Introduction: Sedation is widely used in intensive care unit (ICU) patients to limit the risk of pulmonary barotrauma and to decrease oxygen needs. However, adverse effects of cc5128sedation have not been fully evaluated; in particular, effects of benzodiazepine and opiates on microcirculation have not been extensively studied. The aim of this study was to evaluate the microcirculatory effects of a sedation protocol commonly prescribed in the ICU.
Methods: Ten non-septic patients under controlled ventilation requiring sedation for therapeutic purposes were enrolled in a prospective observational study conducted in an ICU of a university hospital. Sedation was conducted in two successive steps: first, each patient received midazolam (0.1 mg/kg per hour after a bolus of 0.05 mg/kg, then adapted to reach a Ramsay score of between 3 and 5). Second, after one hour, sufentanil was added (0.1 microg/kg per hour after a bolus of 0.1 microg/kg). Arterial pressure, heart rate, cardiac output determined by transthoracic impedance, transcutaneous oxygen (tcPO2) and carbon dioxide (tcPCO2) pressures, and microcirculatory blood flow determined by laser Doppler flowmetry at rest and during a reactive hyperaemia challenge were measured before sedation (NS period), one hour after midazolam infusion (H period), and one hour after midazolam-sufentanil infusion (HS period).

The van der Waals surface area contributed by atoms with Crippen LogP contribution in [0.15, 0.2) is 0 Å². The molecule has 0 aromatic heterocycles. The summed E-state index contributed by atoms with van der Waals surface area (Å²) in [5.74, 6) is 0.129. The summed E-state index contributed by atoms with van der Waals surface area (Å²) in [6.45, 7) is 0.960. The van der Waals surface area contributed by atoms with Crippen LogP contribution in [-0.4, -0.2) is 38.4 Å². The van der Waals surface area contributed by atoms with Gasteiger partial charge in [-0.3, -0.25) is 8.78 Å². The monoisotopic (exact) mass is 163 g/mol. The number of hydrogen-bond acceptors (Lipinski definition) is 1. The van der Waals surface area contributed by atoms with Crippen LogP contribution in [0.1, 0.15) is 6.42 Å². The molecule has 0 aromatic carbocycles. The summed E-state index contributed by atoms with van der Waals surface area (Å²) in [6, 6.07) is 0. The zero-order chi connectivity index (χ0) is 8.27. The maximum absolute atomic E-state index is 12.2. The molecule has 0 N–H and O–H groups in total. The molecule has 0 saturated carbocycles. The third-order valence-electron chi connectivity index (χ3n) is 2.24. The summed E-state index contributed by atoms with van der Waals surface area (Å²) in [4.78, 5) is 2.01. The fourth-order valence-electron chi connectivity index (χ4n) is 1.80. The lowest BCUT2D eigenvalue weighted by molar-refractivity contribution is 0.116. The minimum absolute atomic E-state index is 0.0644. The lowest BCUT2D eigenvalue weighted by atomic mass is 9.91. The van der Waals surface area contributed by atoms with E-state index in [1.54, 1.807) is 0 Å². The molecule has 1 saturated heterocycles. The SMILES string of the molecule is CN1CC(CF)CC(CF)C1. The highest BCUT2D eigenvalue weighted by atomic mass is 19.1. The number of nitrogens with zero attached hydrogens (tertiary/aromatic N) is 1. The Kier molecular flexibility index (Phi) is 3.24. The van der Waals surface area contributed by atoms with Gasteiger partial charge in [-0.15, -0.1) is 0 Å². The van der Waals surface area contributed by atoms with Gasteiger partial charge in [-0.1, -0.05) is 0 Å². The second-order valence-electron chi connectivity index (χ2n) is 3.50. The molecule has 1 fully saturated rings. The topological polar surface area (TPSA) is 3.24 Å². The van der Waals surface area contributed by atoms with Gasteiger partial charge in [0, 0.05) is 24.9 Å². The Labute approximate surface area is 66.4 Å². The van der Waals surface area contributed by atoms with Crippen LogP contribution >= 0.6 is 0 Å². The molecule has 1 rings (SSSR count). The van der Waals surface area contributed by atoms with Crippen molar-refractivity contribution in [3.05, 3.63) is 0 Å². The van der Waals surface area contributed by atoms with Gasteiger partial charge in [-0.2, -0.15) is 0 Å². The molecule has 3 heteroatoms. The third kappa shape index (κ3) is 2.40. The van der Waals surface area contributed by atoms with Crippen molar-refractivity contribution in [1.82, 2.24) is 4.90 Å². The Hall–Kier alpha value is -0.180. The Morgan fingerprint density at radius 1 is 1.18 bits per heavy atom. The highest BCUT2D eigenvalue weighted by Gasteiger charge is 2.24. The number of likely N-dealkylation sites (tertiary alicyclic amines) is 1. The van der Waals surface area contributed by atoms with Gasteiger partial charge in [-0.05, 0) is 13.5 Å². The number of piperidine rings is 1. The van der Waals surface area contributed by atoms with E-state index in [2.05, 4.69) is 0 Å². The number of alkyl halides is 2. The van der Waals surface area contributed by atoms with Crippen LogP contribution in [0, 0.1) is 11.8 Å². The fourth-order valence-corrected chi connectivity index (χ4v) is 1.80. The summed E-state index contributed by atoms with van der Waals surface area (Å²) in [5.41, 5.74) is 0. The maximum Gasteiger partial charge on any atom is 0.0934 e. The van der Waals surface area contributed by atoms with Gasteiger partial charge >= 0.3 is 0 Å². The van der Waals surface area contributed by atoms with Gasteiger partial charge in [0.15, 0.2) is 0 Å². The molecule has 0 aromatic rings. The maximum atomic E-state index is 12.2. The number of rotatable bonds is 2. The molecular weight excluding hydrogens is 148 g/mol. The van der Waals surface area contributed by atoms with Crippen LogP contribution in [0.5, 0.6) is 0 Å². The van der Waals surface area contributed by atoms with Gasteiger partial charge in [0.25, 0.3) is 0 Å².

Results: Arterial pressure decreased in both sedation periods, but heart rate, cardiac output, tcPO2, and tcPCO2 remained unchanged. In both sedation periods, microcirculatory changes occurred with an increase in cutaneous blood flow at rest (H period: 207 +/- 25 perfusion units [PU] and HS period: 205 +/- 25 PU versus NS period: 150 +/- 22 PU, p < 0.05), decreased response to ischaemia (variation of blood flow to peak: H period: 97 +/- 16 PU and HS period: 73 +/- 9 PU versus NS period: 141 +/- 14 PU, p < 0.05), and attenuation of vasomotion.
Conclusion: Sedation with midazolam or a combination of midazolam and sufentanil induces a deterioration of vasomotion and microvascular response to ischaemia, raising the question of whether this effect may further alter tissue perfusion when already compromised, as in septic patients.